drought
LAMONT-DOHERTY EARTH OBSERVATORY
THE EARTH INSTITUTE AT COLUMBIA UNIVERSITY
Drought Research
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Persistent drought in North America:
a climate modeling and paleoclimate perspective
 
Richard Seager
Lamont-Doherty Earth Observatory of Columbia University
A millennium of North American droughts and pluvials
dustbowl1
A farm during the Dust Bowl. This one is in South Dakota during May 1936.
For year after year across vast areas of North America rainfall was low. Summers were parched and the heat excessive. Plants withered and sand dunes moved freely across a formerly green landscape. Human settlements had to be abandoned and populations migrated, forcing social change. By some measures the drought lasted more than a decade.

No, this is not a description of the Dust Bowl drought of the 1930s but of the truly severe drought of the late thirteenth century, which coincided with the end of the Anasazi civilization. It could just as easily describe the severe drought of the late sixteenth century. Or it could describe the droughts of the mid-Holocene which so taxed the indigenous peoples of the Great Plains.

It is now clear that most of North America has, over the last millennium and throughout the Holocene, experienced prolonged droughts and pluvials equal or more extreme, and as long as or longer than, those in the Twentieth Century. The causes of these droughts and pluvials are unknown. We have only a murky idea of what is in store in the greenhouse future, but if we can understand the late Holocene hydrological history we will be in a better position to predict and understand future changes in hydrological conditions which could have important consequences for water resources, crops and rangelands.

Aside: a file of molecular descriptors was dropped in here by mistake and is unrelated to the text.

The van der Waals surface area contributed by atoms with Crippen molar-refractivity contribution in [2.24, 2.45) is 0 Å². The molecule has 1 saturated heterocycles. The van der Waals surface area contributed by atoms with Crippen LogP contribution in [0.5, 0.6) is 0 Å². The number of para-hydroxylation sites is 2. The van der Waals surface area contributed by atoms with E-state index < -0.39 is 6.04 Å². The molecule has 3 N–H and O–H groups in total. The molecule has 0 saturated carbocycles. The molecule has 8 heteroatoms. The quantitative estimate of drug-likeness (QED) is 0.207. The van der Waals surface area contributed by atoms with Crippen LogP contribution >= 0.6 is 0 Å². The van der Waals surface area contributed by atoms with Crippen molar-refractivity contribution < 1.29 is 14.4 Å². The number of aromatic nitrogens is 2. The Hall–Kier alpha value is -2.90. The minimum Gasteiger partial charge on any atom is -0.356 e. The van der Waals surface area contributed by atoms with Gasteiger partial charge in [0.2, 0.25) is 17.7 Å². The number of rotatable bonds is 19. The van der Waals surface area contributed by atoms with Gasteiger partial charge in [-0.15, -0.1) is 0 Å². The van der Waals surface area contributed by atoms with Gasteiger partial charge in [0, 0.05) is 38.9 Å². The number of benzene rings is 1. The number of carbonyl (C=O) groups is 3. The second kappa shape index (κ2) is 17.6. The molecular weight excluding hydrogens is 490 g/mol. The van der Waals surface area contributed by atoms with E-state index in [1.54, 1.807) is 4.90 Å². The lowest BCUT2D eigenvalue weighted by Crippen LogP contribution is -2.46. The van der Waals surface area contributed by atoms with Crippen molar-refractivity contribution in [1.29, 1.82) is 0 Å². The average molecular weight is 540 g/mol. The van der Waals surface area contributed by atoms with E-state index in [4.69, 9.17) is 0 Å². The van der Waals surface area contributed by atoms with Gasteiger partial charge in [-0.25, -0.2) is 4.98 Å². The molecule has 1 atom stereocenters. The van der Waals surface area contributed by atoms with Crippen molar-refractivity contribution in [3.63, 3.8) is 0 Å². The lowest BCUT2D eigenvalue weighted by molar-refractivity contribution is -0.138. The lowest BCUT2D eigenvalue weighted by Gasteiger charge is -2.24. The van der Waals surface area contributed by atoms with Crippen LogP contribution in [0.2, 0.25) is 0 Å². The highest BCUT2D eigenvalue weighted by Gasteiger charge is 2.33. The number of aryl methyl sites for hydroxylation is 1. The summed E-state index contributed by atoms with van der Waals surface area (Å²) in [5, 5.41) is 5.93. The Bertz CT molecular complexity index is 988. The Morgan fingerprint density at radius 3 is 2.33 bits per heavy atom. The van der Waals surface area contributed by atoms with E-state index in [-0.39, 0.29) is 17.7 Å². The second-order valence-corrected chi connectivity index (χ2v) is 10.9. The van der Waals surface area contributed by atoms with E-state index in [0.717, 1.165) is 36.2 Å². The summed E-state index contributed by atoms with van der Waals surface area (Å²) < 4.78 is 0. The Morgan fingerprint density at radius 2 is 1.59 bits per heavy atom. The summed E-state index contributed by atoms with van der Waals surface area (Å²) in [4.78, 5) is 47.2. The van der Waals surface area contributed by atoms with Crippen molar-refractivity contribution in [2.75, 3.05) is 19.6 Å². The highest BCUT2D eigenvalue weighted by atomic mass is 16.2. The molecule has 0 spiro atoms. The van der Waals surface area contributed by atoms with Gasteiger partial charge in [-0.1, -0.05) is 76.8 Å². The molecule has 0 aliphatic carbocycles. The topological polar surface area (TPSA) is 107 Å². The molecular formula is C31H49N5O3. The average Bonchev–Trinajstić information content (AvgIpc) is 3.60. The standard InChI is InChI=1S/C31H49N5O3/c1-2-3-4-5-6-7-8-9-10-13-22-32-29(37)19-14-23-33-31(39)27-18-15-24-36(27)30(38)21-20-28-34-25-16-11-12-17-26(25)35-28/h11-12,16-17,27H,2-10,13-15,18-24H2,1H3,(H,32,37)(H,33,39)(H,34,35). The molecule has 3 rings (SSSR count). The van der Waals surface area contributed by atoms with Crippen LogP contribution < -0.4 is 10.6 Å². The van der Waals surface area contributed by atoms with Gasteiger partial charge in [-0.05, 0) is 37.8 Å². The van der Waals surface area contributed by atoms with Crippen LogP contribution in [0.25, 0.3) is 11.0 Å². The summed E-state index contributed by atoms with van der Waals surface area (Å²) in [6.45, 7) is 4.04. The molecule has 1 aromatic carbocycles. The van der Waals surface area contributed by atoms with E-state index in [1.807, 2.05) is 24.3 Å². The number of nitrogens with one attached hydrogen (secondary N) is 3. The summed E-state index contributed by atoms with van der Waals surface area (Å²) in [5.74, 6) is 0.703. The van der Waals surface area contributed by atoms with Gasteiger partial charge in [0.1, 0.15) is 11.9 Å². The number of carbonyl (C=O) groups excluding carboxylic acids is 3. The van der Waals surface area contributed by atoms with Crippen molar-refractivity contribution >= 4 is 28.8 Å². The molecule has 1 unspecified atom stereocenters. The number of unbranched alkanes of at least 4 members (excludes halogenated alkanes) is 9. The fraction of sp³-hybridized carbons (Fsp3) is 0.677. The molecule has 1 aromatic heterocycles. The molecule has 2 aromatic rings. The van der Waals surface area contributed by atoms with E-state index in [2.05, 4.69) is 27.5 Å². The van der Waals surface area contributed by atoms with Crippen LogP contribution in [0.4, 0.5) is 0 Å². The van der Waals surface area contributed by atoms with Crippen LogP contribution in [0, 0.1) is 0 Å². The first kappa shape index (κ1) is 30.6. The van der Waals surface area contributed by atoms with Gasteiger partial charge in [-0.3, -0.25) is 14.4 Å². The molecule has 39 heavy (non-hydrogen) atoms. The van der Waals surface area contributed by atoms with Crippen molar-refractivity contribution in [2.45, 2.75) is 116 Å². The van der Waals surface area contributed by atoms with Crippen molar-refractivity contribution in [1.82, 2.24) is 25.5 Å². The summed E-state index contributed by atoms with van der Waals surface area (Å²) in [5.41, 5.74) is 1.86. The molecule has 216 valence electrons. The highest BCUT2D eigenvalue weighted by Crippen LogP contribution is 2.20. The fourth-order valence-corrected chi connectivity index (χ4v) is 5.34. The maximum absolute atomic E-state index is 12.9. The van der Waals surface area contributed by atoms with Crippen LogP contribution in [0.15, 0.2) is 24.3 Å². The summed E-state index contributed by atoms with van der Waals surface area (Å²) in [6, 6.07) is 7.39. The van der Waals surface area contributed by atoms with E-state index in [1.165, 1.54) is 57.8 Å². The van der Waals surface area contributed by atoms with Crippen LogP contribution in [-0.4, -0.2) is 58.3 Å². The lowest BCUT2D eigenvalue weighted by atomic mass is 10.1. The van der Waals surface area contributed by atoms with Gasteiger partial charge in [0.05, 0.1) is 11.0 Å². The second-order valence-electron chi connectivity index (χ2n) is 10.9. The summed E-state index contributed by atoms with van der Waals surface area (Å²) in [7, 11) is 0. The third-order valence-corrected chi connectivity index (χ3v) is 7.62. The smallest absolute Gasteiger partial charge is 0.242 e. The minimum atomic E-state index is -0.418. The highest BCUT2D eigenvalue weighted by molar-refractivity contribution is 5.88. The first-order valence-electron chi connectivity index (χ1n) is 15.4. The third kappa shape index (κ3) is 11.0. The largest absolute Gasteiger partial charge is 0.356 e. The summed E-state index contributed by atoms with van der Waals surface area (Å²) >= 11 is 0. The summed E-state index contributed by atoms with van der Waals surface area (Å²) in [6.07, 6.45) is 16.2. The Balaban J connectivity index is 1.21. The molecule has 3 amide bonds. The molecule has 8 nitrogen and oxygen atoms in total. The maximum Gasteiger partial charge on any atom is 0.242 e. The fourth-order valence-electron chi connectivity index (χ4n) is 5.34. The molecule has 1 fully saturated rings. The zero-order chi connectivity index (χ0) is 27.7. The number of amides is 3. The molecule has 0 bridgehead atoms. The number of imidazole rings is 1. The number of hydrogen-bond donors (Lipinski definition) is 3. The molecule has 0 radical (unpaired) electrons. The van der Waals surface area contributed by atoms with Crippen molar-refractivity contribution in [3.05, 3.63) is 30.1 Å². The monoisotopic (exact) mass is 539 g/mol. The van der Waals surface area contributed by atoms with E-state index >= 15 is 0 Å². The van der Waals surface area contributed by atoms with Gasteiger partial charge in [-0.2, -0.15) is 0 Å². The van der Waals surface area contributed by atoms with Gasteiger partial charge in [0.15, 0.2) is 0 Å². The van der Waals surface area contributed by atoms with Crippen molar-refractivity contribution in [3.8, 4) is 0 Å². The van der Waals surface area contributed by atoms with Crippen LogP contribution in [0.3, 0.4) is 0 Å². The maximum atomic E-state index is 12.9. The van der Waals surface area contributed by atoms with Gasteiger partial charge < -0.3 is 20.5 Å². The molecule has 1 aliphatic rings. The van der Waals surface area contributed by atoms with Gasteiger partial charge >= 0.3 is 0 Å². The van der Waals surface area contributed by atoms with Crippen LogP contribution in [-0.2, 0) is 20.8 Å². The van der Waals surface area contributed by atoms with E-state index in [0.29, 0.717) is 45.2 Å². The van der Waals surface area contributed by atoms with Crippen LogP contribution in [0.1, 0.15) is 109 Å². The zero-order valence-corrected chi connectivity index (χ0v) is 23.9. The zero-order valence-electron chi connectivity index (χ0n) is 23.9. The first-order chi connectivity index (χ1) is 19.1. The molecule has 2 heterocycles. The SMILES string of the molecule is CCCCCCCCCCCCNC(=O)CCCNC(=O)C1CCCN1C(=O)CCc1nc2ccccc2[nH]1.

Precipitation over North America has been highly variable. In recent years most of the United States experienced drought after 1998 and while this was broken, with a vengeance, in the east towards the end of 2002, dry conditions persisted further west until the current winter. As a result, and as reported recently by the New York Times, beef prices reached new highs (with an assist from the Atkins diet). In the 1950s vast areas of the southwest of the United States were dry, an area south of the area effected by the 1930s drought. In contrast the first two decades of the Twentieth Century were very wet across the western United States. Since this period was the time of water resource planning for the West the perception of water abundance led to decisions being made that were clearly less appropriate in the dry decades to follow.

Going further back in time there is evidence of frequent and extensive droughts in the Nineteenth Century, including dune activation at the time of European exploration of the West and earlier in the millennium and a `megadrought' in the late sixteenth century. These droughts still lasted decades and with precipitation reductions comparable to those experienced in the last century. However, there is tantalizing evidence of a regime shift around 1300 with the period from 800 to 1300 being substantially - and continually - drier than the period after. Curiously enough this coincides with the Medieval Warm Period and is suggestive of a reorganization of the global climate somewhere around 1300 (give or take several decades) and transition into the Little Ice Age.